OVER 4,026 DEMONSTRATIONS IN 805 CITIES WORLDWIDE, WE’VE CONVINCED AT LEAST 271,747 BYSTANDERS TO TAKE VEGANISM SERIOUSLY.
THROUGH THE USE OF LOCAL STANDARD-PRACTICE FOOTAGE, WE EXPOSE TO THE PUBLIC WHAT IS INTENTIONALLY HIDDEN FROM THEM WHEN IT COMES TO ANIMAL EXPLOITATION. COMBINING THIS WITH A VALUE-BASED SALES APPROACH AND RESOURCE LITERATURE, WE FULLY EQUIP THE PUBLIC WITH EVERYTHING THEY NEED IN SWITCHING TO A VEGAN LIFESTYLE. WE HOLD AN ABOLITIONIST STANCE ON ANIMAL EXPLOITATION.” (www.anonymousforthevoiceless.org)
Basically, in a peaceful demonstration (almost like an art exhibition) we show the truth of the animal agriculture industry. We show real footage of factory farms and we have thought provoking conversations with the public. We do not yell and we do not leaflet.
Honestly, there are many forms of activism out there, but for me, this has proved to be the most effective. I have amazing conversations with people every week who truly had no idea that their “food” was produced this way. They are angry, feel like they have been lied to, are animal lovers and are ready to make the change.
When leaving what is referred to as the Cube of Truth, the individual will receive a card from us that is full of resources to help them make the transition.
Being part of Anonymous for the Voiceless has truly changed my life. I absolutely feel that I am making a difference, have met some of my best friends, am surrounded by people who truly get me and am no longer sitting on my couch feeling hopeless.
If you are vegan, and are looking for a way to help the animals, I truly suggest volunteering with your local chapter. And if you are not vegan, I hope that you will one day be able to experience a Cube of Truth in person. Maybe we can have a conversation….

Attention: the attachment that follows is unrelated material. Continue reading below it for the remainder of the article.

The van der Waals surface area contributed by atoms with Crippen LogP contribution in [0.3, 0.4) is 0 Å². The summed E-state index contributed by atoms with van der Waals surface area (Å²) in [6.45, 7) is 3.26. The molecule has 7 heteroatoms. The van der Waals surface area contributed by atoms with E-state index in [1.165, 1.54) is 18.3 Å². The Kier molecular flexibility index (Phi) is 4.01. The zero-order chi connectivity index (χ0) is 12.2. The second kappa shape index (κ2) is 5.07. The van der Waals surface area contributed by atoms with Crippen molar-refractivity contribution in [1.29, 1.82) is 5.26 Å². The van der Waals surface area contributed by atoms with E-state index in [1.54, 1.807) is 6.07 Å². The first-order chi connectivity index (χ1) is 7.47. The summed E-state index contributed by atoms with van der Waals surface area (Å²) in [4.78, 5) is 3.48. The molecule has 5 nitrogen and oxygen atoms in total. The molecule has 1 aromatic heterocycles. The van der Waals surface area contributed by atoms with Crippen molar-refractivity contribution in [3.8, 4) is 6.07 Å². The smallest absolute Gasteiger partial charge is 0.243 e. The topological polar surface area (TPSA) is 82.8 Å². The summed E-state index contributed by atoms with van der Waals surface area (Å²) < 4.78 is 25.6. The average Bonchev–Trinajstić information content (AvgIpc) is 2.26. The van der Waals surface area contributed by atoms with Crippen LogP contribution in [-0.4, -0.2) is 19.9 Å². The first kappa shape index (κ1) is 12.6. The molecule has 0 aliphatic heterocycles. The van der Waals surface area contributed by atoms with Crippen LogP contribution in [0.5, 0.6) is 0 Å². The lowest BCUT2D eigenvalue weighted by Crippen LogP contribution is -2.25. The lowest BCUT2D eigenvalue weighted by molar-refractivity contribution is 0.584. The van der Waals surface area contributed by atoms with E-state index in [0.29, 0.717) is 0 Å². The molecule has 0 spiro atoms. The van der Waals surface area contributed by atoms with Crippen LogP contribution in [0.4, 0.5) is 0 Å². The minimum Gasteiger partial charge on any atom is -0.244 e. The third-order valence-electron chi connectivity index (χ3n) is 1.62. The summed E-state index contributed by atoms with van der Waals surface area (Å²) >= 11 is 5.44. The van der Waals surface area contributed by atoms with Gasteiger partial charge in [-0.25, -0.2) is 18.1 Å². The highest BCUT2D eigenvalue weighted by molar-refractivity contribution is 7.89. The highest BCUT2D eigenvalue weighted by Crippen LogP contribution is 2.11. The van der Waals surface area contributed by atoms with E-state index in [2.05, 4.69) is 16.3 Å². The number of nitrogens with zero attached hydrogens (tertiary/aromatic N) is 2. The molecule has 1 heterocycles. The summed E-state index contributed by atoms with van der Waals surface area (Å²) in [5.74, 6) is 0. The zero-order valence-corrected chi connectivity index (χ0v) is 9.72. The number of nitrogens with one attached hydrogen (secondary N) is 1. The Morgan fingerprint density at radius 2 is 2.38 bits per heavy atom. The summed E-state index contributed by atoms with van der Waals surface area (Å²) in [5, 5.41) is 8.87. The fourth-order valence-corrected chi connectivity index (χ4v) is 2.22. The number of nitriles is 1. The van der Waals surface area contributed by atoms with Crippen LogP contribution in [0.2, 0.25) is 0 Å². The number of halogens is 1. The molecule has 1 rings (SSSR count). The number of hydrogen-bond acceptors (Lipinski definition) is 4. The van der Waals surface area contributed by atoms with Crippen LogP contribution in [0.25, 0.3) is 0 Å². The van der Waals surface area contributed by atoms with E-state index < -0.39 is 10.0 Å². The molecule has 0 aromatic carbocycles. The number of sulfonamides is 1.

On October 29, 2015, I got one of the worst calls that I have ever received. It was from my doctor and he said that my “Lyme disease diagnosis was positive”. He went on to explain that although I had “acute Lyme”, I would most likely have ongoing symptoms for the rest of my life.
At this period of my life, I was in horrible pain. I had extreme fatigue, severe muscle cramping (imagine teaching fitness classes when you can barely feel your legs!), tingling in my extremities, brain fog, depression and crippling digestive issues. I would lay in bed every night and cry. I had no idea why this was happening to me and couldn’t imagine spending the rest of my life in this immense pain. I was incredibly scared, frustrated and felt completely alone.
Luckily, in this day of age there is the Internet. I was able to find a Lyme community and friends who helped me through the misery and also found solace in those who had recovered. There was hope! Fortunately, three years later I am mostly symptom free and am extremely grateful for my recovery.
So, how did someone with a debilitating illness go from being stuck in bed to becoming an animal activist???
The answer is so simple: when you have experienced suffering, pain, fear and loneliness, you do not wish that on any other sentient being! You can watch a graphic video of an animal at a slaughterhouse and completely empathize with them and the feeling of not wanting to lose your life. I can feel it in my bones and can feel the fire in my heart, trying to come up with strategies to make it stop! You see, animals know exactly what is going to happen to them. Most are sick, starving and have been tortured up until their death. They are scared and cannot make it stop…and they cannot turn to the Internet like I did to get support.
Today, I am a Lyme warrior and an animal rights activist. I spend my weekends volunteering for our local chapter of Anonymous for the Voiceless (that I am a proud organizer of). I spend time at local sanctuaries and try to educate the public daily about the horrors of the animal agriculture industry.
And today, I am grateful for my Lyme disease diagnosis. Who knows? If I hadn’t suffered the way I did, would I still have the desire to fight for the animals? I will never know but I truly think that everything happens for a reason. Maybe my reason for Lyme was to find my true passion in life as an animal activist.
For more information about my Lyme disease journey, please click here.